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Cicada Wings Inspire Steel That Kills Bacteria

Thursday, December 21, 2017

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Researchers from Georgia Tech have been looking for a way to get around a microbe’s defenses amid concerns in the industry about the adaptability of bacteria. Now, the team says it has come up with a production of stainless steel that can kill bacteria.

Lethal Stainless Steel

The study, published in ACS Biomaterials Science & Engineering, indicates that stainless steel riddled with tiny, sharp bumps can repel and kill bacteria. This renders the surface practically uninhabitable for the microbes.

Lab test results showed that, for at least 48 hours, the surface could bounce off both gram-positive Staphylococcus aureus and gram-negative Escherichia coli, each of which are notorious for being harmful and drug-resistant. According to Gizmodo, gram-negative bacteria have a unique cell membrane that renders them impervious to antibiotics.

Centers for Disease Control and Prevention, public domain, via Wikimedia Commons

Lab test results showed that, for at least 48 hours, the surface could bounce off both gram-positive Staphylococcus aureus and gram-negative Escherichia coli, each of which are notorious for being harmful and drug-resistant.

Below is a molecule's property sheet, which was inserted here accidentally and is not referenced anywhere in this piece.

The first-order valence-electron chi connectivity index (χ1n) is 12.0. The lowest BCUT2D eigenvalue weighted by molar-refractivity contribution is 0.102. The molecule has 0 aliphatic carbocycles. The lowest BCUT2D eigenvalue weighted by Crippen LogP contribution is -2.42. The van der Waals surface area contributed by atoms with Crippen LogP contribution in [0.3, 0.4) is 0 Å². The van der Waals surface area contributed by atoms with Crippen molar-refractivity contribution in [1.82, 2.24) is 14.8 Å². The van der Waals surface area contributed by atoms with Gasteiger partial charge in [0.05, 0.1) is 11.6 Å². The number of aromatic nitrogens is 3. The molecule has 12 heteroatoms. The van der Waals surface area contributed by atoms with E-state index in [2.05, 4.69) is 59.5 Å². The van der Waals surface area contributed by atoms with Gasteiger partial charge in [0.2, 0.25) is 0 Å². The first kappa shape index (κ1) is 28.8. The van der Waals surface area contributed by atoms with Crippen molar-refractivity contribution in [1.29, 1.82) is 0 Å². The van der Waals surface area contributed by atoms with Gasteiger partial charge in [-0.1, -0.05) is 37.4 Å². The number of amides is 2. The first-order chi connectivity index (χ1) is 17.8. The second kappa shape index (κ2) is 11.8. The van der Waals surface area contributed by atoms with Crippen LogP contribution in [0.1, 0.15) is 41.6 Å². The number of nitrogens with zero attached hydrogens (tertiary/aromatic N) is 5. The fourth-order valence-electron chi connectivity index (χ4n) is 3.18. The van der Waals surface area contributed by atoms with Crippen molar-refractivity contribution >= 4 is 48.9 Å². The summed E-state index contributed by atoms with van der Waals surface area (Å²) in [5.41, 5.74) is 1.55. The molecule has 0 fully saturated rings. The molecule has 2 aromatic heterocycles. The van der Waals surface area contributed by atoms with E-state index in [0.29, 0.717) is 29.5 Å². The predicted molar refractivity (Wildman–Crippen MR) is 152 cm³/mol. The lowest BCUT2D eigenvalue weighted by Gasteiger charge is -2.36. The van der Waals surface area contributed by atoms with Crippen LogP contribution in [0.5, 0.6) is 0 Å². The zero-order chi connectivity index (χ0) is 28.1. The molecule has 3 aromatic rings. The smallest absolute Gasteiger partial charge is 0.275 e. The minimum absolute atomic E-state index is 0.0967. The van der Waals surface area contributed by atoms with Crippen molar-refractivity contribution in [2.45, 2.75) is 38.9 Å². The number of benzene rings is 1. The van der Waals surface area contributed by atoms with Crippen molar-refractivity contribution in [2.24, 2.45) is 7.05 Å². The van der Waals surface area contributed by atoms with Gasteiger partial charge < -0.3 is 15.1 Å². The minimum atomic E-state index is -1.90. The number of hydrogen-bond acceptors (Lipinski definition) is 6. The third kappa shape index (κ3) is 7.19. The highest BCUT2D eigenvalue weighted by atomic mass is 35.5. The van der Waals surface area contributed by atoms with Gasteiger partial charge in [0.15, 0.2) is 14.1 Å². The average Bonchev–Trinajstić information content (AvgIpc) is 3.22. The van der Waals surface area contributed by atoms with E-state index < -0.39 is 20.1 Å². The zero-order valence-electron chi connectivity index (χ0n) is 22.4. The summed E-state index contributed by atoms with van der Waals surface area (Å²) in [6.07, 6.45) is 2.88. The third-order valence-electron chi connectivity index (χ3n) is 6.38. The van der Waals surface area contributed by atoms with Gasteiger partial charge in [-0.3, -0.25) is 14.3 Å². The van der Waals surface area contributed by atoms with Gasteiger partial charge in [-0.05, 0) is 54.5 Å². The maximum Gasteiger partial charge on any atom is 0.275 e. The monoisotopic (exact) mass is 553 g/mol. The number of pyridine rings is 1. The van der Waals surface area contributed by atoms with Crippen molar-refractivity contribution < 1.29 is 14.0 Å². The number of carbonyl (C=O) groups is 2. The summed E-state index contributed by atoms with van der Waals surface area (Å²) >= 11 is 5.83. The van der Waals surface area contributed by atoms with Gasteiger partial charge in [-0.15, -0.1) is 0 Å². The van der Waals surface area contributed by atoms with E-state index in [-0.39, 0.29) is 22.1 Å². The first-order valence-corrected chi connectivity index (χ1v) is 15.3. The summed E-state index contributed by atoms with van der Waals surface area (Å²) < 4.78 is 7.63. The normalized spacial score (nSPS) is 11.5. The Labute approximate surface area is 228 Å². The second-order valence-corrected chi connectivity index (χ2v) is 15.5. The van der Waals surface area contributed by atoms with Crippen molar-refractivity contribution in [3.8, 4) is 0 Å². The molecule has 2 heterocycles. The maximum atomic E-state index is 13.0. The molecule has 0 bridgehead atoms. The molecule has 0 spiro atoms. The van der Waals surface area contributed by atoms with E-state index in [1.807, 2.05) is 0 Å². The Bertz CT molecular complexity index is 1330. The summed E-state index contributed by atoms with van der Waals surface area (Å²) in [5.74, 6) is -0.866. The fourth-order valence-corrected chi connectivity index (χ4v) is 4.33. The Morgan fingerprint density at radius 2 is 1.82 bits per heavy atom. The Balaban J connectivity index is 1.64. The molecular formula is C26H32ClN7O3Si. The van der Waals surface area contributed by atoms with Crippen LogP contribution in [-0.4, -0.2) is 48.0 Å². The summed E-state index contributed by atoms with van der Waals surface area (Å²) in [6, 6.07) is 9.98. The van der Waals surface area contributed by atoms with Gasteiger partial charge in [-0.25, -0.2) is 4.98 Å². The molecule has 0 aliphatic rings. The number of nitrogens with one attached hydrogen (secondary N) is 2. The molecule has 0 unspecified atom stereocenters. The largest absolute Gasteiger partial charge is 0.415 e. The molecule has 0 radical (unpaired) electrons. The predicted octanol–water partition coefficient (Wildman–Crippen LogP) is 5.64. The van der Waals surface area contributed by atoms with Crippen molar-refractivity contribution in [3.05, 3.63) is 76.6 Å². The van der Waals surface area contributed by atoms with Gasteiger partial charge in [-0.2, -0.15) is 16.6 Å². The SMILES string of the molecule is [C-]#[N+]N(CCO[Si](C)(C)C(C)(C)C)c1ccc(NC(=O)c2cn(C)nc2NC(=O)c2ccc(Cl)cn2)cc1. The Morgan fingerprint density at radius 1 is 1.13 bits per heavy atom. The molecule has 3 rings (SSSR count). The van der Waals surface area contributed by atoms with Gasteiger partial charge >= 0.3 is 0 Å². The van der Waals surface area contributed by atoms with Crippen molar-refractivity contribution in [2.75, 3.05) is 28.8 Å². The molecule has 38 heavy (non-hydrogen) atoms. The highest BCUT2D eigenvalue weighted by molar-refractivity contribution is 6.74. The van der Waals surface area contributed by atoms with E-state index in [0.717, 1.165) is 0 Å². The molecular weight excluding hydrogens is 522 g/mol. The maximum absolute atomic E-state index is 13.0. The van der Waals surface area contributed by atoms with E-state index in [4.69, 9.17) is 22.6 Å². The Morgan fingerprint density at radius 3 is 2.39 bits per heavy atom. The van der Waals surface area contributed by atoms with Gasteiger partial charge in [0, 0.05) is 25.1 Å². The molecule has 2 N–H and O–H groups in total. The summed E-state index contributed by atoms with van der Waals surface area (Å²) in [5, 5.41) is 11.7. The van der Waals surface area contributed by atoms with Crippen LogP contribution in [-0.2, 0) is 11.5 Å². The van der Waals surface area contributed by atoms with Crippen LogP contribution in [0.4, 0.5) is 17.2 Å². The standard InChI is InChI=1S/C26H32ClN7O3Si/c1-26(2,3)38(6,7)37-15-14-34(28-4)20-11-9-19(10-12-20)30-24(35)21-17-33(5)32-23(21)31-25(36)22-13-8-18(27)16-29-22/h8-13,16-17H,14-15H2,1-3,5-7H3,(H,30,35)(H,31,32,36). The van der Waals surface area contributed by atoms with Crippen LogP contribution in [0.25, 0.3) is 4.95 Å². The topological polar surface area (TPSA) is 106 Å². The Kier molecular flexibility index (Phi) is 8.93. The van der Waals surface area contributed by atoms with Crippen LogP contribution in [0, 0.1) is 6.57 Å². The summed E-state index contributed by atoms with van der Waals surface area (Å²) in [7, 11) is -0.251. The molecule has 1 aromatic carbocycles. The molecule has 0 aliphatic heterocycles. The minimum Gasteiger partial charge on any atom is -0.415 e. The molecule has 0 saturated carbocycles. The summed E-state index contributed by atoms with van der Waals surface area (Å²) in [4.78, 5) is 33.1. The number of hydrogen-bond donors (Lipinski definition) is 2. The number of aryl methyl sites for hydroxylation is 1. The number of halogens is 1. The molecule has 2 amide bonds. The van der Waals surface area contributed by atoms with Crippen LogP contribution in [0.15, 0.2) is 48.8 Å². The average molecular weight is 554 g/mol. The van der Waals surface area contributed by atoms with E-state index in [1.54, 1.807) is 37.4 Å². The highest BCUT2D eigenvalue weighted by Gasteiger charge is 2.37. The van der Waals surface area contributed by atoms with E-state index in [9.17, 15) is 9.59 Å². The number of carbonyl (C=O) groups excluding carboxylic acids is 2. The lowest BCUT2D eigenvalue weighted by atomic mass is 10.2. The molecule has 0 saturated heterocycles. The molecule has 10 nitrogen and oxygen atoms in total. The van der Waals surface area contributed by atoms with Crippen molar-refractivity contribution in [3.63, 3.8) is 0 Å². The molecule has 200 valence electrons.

The spikes in the stainless steel were also too small to affect mouse cells placed on the surface, which means that the material could potentially be used to safely coat devices like surgical implants.

“This surface treatment has potentially broad-ranging implications because stainless steel is so widely used and so many of the applications could benefit,” said Julie Champion, a Georgia Tech associate professor who works in the School of Chemical and Biomolecular Engineering.

Electrochemical Etching

After facing issues with waterproofing steel through a chemical coating, Champion and her colleagues examined the wings of the cicada. The insect’s wings have nano-level protrusions that puncture the outer surface of bacteria, which most likely enable them to act in a similar manner to the spiked stainless steel. More research needs to be done to confirm this, however.

Electrochemical etching, the process used to nanotexture steel, is cheap and accessible, noted Gizmodo.

“[You] cannot tell the tactile difference between untreated and nanotextured stainless steel surfaces by hand because the nanotextures are relatively too small,” study author Won Tae Choi told Gizomodo.

The electrochemical etching process uses changes in voltage and current to create the steel. As it is, the process should be simple to scale up production of nanotextured steel, noted Choi. In the meantime, the team is focusing on making sure the steel can permanently repel bacteria, and will test it in practical settings.

   

Tagged categories: Antibacterial coatings; Asia Pacific; Coatings Technology; EMEA (Europe, Middle East and Africa); Latin America; North America; Research and development; Stainless steel; Steel

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